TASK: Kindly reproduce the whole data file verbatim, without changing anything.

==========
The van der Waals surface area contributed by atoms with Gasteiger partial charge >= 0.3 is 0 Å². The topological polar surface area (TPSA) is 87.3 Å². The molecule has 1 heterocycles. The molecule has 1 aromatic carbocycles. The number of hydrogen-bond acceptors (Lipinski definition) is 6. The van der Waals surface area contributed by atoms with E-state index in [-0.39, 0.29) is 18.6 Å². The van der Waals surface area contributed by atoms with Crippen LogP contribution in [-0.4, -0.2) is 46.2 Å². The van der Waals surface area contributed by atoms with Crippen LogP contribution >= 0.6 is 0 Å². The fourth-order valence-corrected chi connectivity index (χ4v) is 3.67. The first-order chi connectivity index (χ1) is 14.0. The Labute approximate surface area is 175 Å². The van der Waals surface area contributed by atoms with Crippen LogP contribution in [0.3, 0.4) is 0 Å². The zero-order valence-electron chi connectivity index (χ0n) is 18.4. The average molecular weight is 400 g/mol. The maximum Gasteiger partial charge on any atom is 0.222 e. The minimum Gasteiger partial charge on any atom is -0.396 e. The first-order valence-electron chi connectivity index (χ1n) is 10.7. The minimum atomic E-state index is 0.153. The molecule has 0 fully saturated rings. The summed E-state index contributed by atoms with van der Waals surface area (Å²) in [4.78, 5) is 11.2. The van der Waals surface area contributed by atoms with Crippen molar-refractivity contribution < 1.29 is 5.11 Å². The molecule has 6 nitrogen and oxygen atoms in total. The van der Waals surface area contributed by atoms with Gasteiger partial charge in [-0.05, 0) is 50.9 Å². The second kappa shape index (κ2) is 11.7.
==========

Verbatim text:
The van der Waals surface area contributed by atoms with Gasteiger partial charge >= 0.3 is 0 Å². The topological polar surface area (TPSA) is 87.3 Å². The molecule has 1 heterocycles. The molecule has 1 aromatic carbocycles. The number of hydrogen-bond acceptors (Lipinski definition) is 6. The van der Waals surface area contributed by atoms with E-state index in [-0.39, 0.29) is 18.6 Å². The van der Waals surface area contributed by atoms with Crippen LogP contribution in [-0.4, -0.2) is 46.2 Å². The van der Waals surface area contributed by atoms with Crippen LogP contribution >= 0.6 is 0 Å². The fourth-order valence-corrected chi connectivity index (χ4v) is 3.67. The first-order chi connectivity index (χ1) is 14.0. The Labute approximate surface area is 175 Å². The van der Waals surface area contributed by atoms with Crippen LogP contribution in [0.3, 0.4) is 0 Å². The zero-order valence-electron chi connectivity index (χ0n) is 18.4. The average molecular weight is 400 g/mol. The maximum Gasteiger partial charge on any atom is 0.222 e. The minimum Gasteiger partial charge on any atom is -0.396 e. The first-order valence-electron chi connectivity index (χ1n) is 10.7. The minimum atomic E-state index is 0.153. The molecule has 0 fully saturated rings. The summed E-state index contributed by atoms with van der Waals surface area (Å²) in [4.78, 5) is 11.2. The van der Waals surface area contributed by atoms with Crippen molar-refractivity contribution < 1.29 is 5.11 Å². The molecule has 6 nitrogen and oxygen atoms in total. The van der Waals surface area contributed by atoms with Gasteiger partial charge in [-0.05, 0) is 50.9 Å². The second kappa shape index (κ2) is 11.7.